Most entrepreneurs dream of creating a product that changes the world. The killer app that knocks out Microsoft. The gadget that revolutionizes the PC market. The design that reinvents ergonomics.
But these sorts of quantum leaps are pretty rare. The iPod might have changed the way people buy and listen to music but it wasn’t the first MP3 player or the first device to use a clickwheel. It wasn’t even the first tool to use a touchscreen interface.
It simply took what was already out there and made it better.
That’s an approach that Jumsoft is using, with its range of applications for Apple users. The company was founded in Lithuania in 2002 by a couple of brothers and their friends with goal of creating applications for the Mac OS X.
“By analyzing the Apple market we noticed that there were no simple to use and user-friendly, but still powerful, applications in some areas and we realized that we could create them by ourselves,” Algirdas Unguvaitis, the company’s General Manager told us by email.
The company’s product line now includes applications for accounting, CRM, project management and business instruments, as well as themes, templates and add-ons for Keynote, Apple’s presentation program, and Pages, its word processor. In fact, according to Jumsoft’s website, the company has positioned itself as the key provider of Keynote themes and objects, and certainly its largest product line is made up of items that do little more than make Keynote look better.
Selling to the Same Buyers
Interestingly though, while those might be the products that bring buyers in and which have made the company’s name, they aren’t the ones that sell the most. According to Algirdas, Jumsoft’s best-selling products are its Money program and its add-ons to iWork. That might suggest that once you’ve become known for one specialty, it’s not impossible to promote a different line of items to the same buyers as long as there’s a clear thread connecting them. (Apple’s line of music players might appear to have little in common with its computers, but both products are stylish and appeal to creative types; Jumsoft’s applications may pack in more functionality than its add-ons but both help Mac users get more out of Mac OS X. They’re both aimed at exactly the same market.)
Focusing the products on a small user base in this way brings another benefit. It also creates a close relationship with customers. Being early in the market meant that Jumsoft was quick to make an impression on potential buyers who welcomed its range of goods. And like many small software businesses, the company encourages reports from its buyers and acts on their comments.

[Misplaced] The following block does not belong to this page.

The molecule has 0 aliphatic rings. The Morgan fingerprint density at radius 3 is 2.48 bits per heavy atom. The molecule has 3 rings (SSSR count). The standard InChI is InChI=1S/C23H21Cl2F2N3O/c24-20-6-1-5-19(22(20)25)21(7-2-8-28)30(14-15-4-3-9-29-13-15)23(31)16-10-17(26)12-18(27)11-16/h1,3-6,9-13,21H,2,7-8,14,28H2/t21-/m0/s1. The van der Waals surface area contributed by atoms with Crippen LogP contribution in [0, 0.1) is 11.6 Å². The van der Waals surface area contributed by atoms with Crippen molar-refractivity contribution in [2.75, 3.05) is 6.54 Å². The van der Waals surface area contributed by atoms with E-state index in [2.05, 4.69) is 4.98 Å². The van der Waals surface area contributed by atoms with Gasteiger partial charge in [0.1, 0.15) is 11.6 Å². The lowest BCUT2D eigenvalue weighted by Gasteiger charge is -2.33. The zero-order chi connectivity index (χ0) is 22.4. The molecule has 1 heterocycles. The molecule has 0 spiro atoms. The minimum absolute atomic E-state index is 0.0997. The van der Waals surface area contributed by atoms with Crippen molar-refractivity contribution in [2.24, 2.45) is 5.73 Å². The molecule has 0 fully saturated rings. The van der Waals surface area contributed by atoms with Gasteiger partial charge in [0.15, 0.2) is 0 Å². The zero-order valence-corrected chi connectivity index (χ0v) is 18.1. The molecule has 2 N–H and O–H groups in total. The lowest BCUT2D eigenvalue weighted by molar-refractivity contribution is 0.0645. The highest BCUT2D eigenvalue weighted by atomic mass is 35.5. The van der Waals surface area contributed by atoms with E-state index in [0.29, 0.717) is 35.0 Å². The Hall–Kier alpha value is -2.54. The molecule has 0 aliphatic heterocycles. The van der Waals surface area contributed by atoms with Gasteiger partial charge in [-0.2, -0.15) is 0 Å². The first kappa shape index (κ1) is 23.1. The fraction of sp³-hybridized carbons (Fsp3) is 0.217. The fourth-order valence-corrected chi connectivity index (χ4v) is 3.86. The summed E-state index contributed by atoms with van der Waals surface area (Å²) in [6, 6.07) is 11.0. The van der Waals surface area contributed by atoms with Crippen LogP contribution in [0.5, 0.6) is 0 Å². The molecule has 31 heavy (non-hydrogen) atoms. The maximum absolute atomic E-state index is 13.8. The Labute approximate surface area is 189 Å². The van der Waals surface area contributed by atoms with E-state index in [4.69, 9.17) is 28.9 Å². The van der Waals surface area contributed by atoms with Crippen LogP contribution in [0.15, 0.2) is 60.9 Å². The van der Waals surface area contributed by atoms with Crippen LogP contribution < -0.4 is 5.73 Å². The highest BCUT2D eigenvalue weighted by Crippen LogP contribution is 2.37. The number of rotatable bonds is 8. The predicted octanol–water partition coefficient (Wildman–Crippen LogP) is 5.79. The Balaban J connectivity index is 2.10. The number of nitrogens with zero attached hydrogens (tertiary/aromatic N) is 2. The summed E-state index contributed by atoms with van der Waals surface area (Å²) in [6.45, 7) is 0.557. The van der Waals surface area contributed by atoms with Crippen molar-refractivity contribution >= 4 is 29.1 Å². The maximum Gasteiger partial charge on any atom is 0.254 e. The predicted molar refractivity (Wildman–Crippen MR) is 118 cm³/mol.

“User feedback is always welcomed. They are considered and have quite a big influence in our product development,” conceded Algirdas.
Keeping it Simple
Jumsoft’s approach of creating simple products that make existing, popular items better, and keeping in close contact with its user base isn’t unique of course. iJoomla, which creates extensions for the Joomla content development system, does much the same thing. Its top-selling iJoomla Magazine, which counts the United Nations among its buyers, does little more than give Joomla users a more flexible home page and a more professional look. Its Sidebars extension, which sells for $59.95, just lets publishers add a separate space to a Web page. With perhaps the exception of Ad Agency, which lets publishers manage advertising programs on their sites, none of iJoomla’s products are particularly revolutionary.
But they all just allow Joomla’s users to get more out of the program in the same way that Jumsoft lets Apple fans get more out of Mac OS X — and most importantly, they sell.
The bottom line is that to build a small but successful software company you don’t need to come up with a program idea that’s going to change the way people work, organize their files or do anything else. The first thing you have to do is look for a way to help make it easier for people to do what they were doing anyway or let them do it better.
And the second thing you have to do is create and market the product, even when you’ve never done it before.
Algirdas pointed out that the biggest challenge in creating Jumsoft wasn’t coming up with ideas, it was that none of the team had ever started a company or had created products like these. The only way to know if the plan was going to work, he said, was to try it and see.
“[W]e had to learn many things and we overcame [the challenge] by trying and getting experience.”
[tags] mac os x [/tags]